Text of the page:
Fundamental human movement patterns are engrained in us all from the time we are born. Throughout our early years, we learn to roll, crawl, stand, squat, walk, and run on relatively similar timelines. Children are not told to "squat with their knees behind their toes" (terrible advice, by the way) or "refrain from picking anything up off the floor" (aka deadlifting) because they could be putting their joints at risk. They just figure it out. Throughout our childhood, our motor competency steadily increases, and we become inherently better movers. It is at some point in our adulthood, however, that we begin to decline, which heavily depends on how we choose to live our lives. Those who continue to grease the groove with daily movement through all planes of motion maintain movement competency and the subsequent health benefits associated with it for quite some time. Those who do not, however, and adopt a rather sedentary lifestyle rapidly decline.

The popularly coined "use it or lose it" term reigns no truer than in relation to human movement. If we want to be good at something and maintain what we have, we must continue doing that thing. Failing to treat and water a nice green lawn will quickly result in a dry-brown mess. All things in life require maintenance. One of the greatest issues I am confronted with when training a new athlete or client is the limitations they bring to the table prior to our first meeting. They may have heard that squatting is bad for their knees or refuse to lift anything heavy because they believe it will injure them. My absolute favorite quote to that point is by Brett Contreras, who once said, "If you think lifting weights is dangerous, try being weak. Being weak is dangerous". While I digress, he brings up a fantastic point. Previous injury, health issues, and paranoia are no excuses to skip training altogether. Now I must preface this by saying that your doctors and medical health care providers always know the best way more than somebody like myself, so please listen to them first. The point I contend, however, is that if you have a fused spine and are told to never back squat again, that doesn't mean to never squat again in ANY capacity (unless explicitly stated by your doctor, again listen to them, not me) it simply means do so in a more intelligent way. Giant newsflash, you will have to squat to get up and down from a chair or toilet at some point in your life again, might as well learn how to do it right.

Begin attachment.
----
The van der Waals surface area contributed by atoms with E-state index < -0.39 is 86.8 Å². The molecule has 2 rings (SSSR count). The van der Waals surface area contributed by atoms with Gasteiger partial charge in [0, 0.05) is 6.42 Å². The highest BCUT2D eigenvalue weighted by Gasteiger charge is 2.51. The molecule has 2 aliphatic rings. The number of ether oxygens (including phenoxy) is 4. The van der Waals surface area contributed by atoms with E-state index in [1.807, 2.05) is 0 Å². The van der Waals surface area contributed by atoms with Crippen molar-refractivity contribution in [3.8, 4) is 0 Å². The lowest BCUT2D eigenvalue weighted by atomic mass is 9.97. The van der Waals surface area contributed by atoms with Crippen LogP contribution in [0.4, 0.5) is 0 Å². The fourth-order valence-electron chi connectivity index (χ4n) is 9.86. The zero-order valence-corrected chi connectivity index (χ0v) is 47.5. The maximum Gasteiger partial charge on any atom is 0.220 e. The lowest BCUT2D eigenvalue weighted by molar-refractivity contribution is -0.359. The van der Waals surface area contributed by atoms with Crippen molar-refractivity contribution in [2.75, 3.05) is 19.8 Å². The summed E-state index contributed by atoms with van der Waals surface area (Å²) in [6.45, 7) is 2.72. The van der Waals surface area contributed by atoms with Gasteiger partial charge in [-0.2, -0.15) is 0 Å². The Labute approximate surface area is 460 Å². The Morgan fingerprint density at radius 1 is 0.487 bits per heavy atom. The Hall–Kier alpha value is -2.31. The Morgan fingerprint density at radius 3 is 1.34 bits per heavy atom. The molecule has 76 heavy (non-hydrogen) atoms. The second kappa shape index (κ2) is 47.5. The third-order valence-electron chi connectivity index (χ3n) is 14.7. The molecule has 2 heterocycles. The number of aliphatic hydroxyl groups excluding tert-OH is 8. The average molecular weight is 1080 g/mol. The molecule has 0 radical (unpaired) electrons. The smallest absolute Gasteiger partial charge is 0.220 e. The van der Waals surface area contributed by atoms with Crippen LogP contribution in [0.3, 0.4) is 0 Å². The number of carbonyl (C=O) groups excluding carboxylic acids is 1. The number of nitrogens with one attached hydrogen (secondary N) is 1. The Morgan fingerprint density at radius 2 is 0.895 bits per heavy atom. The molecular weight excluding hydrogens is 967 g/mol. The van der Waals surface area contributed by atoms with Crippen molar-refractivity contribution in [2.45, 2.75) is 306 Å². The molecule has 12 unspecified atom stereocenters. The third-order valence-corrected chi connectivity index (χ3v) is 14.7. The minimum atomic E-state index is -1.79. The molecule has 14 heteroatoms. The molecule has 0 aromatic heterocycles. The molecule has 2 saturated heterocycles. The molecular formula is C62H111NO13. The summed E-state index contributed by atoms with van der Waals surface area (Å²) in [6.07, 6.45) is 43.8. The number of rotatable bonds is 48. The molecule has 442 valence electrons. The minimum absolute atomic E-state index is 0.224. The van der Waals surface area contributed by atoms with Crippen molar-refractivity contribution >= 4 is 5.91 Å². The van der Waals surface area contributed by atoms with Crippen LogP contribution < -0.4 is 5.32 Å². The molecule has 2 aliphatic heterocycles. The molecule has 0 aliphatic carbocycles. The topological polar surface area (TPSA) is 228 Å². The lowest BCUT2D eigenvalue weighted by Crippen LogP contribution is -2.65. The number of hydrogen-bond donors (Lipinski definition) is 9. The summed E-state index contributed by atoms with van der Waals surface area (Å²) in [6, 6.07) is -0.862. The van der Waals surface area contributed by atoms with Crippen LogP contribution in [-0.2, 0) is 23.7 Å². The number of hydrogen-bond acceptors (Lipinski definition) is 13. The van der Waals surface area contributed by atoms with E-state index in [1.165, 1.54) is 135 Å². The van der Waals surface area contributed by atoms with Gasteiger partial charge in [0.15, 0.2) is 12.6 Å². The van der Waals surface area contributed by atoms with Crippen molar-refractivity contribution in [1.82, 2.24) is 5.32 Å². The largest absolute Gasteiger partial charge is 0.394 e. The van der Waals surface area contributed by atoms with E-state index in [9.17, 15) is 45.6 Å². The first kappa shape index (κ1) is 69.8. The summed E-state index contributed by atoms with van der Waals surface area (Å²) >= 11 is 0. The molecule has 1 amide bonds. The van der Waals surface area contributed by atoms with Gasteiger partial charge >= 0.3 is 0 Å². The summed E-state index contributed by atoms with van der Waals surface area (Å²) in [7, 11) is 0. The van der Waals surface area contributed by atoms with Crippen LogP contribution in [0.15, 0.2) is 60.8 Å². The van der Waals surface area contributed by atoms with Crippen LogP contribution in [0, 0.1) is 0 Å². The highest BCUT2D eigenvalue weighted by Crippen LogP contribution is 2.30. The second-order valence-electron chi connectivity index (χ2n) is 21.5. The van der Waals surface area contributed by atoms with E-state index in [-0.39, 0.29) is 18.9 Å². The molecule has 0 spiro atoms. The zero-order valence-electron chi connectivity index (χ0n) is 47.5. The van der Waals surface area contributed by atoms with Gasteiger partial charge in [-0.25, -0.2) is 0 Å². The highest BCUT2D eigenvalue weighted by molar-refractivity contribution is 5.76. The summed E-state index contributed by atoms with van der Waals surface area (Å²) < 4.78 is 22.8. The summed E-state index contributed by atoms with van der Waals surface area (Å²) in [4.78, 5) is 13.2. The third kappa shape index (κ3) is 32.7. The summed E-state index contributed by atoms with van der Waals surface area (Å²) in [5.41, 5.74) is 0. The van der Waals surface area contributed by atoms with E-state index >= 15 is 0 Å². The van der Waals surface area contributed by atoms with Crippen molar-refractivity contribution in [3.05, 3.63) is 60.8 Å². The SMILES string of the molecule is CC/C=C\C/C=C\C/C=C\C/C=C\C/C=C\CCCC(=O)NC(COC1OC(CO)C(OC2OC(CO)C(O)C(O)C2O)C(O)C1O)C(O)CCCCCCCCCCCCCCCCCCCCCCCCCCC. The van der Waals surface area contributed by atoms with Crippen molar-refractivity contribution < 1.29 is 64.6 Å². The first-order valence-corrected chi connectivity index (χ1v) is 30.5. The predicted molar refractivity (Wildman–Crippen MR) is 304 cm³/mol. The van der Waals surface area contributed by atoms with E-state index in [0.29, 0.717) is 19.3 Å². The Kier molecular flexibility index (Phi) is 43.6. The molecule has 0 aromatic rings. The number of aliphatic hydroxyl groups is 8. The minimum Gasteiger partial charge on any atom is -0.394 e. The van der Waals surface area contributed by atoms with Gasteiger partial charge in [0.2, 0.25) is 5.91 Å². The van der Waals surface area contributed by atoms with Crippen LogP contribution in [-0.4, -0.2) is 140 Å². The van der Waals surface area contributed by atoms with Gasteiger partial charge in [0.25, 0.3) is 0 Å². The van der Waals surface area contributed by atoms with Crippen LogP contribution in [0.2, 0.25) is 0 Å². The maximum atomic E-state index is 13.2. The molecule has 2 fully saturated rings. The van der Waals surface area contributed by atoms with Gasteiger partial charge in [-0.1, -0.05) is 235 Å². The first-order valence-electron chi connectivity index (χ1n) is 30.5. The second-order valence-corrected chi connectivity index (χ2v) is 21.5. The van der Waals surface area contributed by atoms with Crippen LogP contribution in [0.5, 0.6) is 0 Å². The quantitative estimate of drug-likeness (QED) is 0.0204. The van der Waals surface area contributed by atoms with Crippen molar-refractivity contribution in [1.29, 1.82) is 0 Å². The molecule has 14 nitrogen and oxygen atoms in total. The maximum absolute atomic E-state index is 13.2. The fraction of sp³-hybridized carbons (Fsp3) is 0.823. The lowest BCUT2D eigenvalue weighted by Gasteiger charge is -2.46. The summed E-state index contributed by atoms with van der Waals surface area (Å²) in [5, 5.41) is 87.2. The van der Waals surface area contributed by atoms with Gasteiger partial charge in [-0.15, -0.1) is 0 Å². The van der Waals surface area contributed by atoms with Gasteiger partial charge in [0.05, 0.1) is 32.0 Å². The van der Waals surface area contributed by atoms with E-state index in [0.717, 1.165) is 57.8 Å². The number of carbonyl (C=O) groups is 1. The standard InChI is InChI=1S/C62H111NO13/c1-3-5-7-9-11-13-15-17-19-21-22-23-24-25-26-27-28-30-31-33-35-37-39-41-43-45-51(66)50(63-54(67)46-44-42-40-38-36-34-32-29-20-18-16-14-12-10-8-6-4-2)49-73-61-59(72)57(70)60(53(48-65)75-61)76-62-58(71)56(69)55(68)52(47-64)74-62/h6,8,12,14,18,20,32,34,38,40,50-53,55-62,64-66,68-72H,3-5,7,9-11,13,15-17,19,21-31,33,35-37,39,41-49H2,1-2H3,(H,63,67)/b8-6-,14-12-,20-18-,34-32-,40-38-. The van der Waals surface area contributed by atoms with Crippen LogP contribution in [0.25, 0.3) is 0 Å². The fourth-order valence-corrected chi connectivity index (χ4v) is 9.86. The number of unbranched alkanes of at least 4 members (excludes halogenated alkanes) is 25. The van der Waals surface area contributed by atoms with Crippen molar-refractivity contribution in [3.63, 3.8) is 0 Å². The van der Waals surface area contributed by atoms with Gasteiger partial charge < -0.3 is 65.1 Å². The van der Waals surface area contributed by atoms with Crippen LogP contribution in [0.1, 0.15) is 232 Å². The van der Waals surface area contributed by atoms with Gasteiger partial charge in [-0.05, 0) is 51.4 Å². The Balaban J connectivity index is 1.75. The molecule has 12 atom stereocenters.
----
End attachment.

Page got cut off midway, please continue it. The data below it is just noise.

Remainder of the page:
All too often, I see individuals completely throw in the towel simply because they can't perform one variation of an exercise. If back squatting with a barbell is not ok by your doctor, find out if goblet squatting, lunging, stepping, or anything else of the sort is! You must learn to be resilient and work around what ails you so that you can continue to train and be strong. More importantly, figure out what the root cause of your dysfunction is and solve it so that you can one day return to unrestricted movement training. Ironically, the moment we give in to supposed limitation is the same moment we further decline. A severe hip injury may leave you without the ability to ever do a sprint workout again, but thinking of an alternative way to achieve a similar stimulus will put you so much further ahead rather than loathing over your misfortunes. If you can begin to view movement on a continuum with a variety of op